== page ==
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shameless pleading

Stamping / Stomping Grounds

Blame it on the moose. Mooses. Meese?

Dear Word Detective: What are they and which is correct: “stamping grounds” or “stomping grounds”? — Kerry Humphrey.

Y’know, I was just thinking. The English language is like the freezer in your refrigerator, isn’t it? Wait, put down that telephone and bear with me a moment. You’re looking for something to eat, but when you open the freezer, there’s nothing immediately apparent but a few ancient frozen burritos and the remnants of some chili made last winter. But if you dig all the way to the back (a disturbing form of time travel), you sometimes find something awesome, such as a microwave Indian dinner that turns out to be quite good, rather like this question, which showed up in my email, buried under a frozen mountain of ancient spam.

To answer your question directly (for a change), both “stamping grounds” and “stomping grounds” (as well as either phrase with the singular form “ground”) are fine, and both mean, in general usage, “a place where a person or group usually hangs out; a general area in which a person or particular group of people can usually be found” (“New Orleans was the stomping grounds for all the greatest pianists in the country,” Alan Lomax, 1950).

The earliest appearance in print of “stamping ground” found so far was in 1821; “stomping ground” showed up a bit later, in 1854. “Stamp” and “stomp” are, etymologically, the same word; while “stamp” goes back to the Middle English “stampen,” our modern “stomp” developed as a variant of “stamp” in the US in the early 19th century.

The root sense of “stamp” is “to stamp or press down heavily on something with the foot,” and most senses of the verb have carried that connotation, either literally or figuratively, as in “stamping out a rebellion” as one would stamp out a fire. The use of “stamp” to mean “strike an impression on or into something” dates back to the 16th century; the “stamp” we stick on a postcard was originally a mark made by an official seal “stamped” on mail indicating that postage had been paid. This sense of “stamp” meaning “distinctive and distinguishing mark” has also given us such figurative uses as “stamp” meaning “to impress indelibly on one’s memory” (“The picture of the streets through which he was conducted … remained for ever stamped upon his memory,” 1885) or to mark with a notable characteristic (“Its beauty was singularly stamped with a grave and stately sadness,” 1838).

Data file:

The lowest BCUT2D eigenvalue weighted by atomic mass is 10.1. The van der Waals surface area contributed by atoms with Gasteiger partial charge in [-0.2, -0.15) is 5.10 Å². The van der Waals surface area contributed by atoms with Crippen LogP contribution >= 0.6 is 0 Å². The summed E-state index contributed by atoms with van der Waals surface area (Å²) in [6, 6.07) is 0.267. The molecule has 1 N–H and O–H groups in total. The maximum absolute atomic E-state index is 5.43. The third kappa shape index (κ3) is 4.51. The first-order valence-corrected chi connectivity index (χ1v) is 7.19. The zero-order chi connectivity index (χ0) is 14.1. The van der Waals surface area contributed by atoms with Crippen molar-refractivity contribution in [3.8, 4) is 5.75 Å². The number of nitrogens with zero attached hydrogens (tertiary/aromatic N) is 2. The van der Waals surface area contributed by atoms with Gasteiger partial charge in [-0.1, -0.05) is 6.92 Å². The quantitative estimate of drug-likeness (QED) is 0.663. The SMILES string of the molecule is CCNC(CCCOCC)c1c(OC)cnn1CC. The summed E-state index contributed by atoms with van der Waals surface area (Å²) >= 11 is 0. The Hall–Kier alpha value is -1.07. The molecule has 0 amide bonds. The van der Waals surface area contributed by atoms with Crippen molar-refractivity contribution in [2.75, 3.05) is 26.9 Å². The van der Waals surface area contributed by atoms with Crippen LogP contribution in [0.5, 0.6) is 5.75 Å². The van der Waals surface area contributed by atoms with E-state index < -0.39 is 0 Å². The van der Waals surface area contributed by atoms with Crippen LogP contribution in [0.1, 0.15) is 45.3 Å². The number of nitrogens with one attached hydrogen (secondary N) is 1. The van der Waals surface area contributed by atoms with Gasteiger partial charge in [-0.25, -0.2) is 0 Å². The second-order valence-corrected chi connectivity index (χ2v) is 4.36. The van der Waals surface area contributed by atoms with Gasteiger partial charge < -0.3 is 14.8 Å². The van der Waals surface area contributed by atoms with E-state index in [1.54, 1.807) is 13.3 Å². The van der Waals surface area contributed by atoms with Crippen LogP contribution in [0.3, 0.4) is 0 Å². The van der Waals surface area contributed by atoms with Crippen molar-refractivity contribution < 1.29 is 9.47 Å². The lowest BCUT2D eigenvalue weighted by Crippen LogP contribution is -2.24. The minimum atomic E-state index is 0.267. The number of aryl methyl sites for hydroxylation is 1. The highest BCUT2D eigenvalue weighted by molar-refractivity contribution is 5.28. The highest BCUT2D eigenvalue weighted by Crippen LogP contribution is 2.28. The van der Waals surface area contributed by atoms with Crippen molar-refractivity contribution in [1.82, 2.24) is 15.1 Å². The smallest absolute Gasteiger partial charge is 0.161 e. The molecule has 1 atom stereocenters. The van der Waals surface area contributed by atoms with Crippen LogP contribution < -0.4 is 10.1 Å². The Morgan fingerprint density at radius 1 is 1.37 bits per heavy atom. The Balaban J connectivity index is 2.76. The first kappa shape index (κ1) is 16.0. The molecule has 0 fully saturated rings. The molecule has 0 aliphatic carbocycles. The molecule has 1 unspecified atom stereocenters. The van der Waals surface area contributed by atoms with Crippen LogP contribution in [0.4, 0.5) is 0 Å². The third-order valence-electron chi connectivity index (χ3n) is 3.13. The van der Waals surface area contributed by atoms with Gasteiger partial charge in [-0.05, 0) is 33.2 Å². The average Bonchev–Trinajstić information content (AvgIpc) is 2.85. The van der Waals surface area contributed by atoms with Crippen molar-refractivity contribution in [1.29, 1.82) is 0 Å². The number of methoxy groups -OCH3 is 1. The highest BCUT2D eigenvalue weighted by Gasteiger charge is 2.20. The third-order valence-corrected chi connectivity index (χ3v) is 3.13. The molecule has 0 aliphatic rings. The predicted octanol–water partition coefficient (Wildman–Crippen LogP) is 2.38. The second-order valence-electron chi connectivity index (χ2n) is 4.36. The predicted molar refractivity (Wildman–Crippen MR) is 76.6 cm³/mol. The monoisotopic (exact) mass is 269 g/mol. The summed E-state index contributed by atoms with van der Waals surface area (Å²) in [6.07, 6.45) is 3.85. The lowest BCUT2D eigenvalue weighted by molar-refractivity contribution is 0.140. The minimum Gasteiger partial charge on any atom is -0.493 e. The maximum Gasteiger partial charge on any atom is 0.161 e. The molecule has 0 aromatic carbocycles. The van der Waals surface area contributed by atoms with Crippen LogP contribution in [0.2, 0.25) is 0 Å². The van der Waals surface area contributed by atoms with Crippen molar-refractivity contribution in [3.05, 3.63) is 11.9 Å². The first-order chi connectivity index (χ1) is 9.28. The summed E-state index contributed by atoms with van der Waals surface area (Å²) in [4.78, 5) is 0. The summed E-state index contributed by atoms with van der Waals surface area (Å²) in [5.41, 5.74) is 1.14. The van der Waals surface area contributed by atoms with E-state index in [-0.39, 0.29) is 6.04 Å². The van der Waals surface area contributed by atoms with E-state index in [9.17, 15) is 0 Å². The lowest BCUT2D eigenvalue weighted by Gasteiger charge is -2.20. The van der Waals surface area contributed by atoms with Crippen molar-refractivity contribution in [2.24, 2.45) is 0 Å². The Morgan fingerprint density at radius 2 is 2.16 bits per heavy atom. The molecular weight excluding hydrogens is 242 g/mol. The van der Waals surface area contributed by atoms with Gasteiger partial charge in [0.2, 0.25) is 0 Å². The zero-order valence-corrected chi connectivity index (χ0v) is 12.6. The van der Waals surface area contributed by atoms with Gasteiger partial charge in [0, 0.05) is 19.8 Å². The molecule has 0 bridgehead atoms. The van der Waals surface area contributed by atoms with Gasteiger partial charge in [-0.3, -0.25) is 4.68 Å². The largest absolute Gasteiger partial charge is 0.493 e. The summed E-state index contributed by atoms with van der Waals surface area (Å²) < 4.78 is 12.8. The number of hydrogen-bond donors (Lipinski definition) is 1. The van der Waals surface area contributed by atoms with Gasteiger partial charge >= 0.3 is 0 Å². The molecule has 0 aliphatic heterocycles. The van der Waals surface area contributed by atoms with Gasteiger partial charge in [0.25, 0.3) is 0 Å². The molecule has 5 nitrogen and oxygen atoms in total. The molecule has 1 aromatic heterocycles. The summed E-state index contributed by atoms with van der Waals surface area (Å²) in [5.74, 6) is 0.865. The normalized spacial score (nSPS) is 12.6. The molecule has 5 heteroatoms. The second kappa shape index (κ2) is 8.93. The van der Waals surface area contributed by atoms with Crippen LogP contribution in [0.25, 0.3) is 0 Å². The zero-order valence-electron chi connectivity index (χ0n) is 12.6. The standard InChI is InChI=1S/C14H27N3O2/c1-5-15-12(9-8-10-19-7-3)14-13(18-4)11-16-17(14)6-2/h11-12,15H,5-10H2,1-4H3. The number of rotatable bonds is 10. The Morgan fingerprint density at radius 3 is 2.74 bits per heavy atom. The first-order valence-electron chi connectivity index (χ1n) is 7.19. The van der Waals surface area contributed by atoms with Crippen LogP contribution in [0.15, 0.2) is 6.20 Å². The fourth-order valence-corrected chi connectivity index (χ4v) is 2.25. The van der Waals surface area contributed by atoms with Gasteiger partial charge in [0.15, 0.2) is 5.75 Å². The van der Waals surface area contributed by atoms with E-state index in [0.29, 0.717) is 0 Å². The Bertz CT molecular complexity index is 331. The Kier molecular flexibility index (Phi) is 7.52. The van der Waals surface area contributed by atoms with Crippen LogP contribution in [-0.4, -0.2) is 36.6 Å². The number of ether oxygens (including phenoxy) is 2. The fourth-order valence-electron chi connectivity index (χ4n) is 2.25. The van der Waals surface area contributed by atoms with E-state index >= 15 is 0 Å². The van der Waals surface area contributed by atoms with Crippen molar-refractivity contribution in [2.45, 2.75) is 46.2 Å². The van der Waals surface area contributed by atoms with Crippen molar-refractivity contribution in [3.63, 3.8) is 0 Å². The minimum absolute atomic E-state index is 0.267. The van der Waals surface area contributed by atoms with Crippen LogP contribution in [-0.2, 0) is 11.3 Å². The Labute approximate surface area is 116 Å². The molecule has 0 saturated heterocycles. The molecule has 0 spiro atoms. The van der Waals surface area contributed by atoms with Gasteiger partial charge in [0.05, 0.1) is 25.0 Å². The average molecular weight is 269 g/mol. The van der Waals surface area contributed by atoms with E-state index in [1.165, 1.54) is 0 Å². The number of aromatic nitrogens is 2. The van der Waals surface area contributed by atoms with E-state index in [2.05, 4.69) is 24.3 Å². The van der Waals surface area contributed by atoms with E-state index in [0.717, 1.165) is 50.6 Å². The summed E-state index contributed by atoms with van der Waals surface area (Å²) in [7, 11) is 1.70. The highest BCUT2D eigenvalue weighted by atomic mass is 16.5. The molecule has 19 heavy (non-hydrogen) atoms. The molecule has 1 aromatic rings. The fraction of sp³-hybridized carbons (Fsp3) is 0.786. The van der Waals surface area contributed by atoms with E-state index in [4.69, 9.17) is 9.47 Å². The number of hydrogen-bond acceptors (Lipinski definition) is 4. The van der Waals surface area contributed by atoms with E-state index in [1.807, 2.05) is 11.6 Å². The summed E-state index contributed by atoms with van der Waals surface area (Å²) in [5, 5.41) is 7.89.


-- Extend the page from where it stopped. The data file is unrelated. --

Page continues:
“Stamping grounds” (and, of course, “stomping grounds”) are used, as we’ve seen, to describe the common hangouts of humans. But the figure of speech actually comes from the social behavior of wild animals. The “stamping grounds” of such animals as deer, moose, elephant, etc., are the places where the animals frequently congregate in substantial numbers, in the course of which conventions they mill around and “stamp down” the vegetation and soil. Depending on the size and ferocity of the animals, it can be wise to avoid disturbing critters in their “stamping grounds” (“I found myself near one of these ‘stamping grounds’, and a simultaneous roar from five hundred infuriated animals gave notice of my danger,” 1862). Interestingly, although “stamping ground” first appeared in print in 1821, that first appearance was in the figurative sense applying to people, not in the original “herd of irritable critters” sense (“It is unnecessary to undertake to give you any details of affairs in your old Stamping-ground.”).

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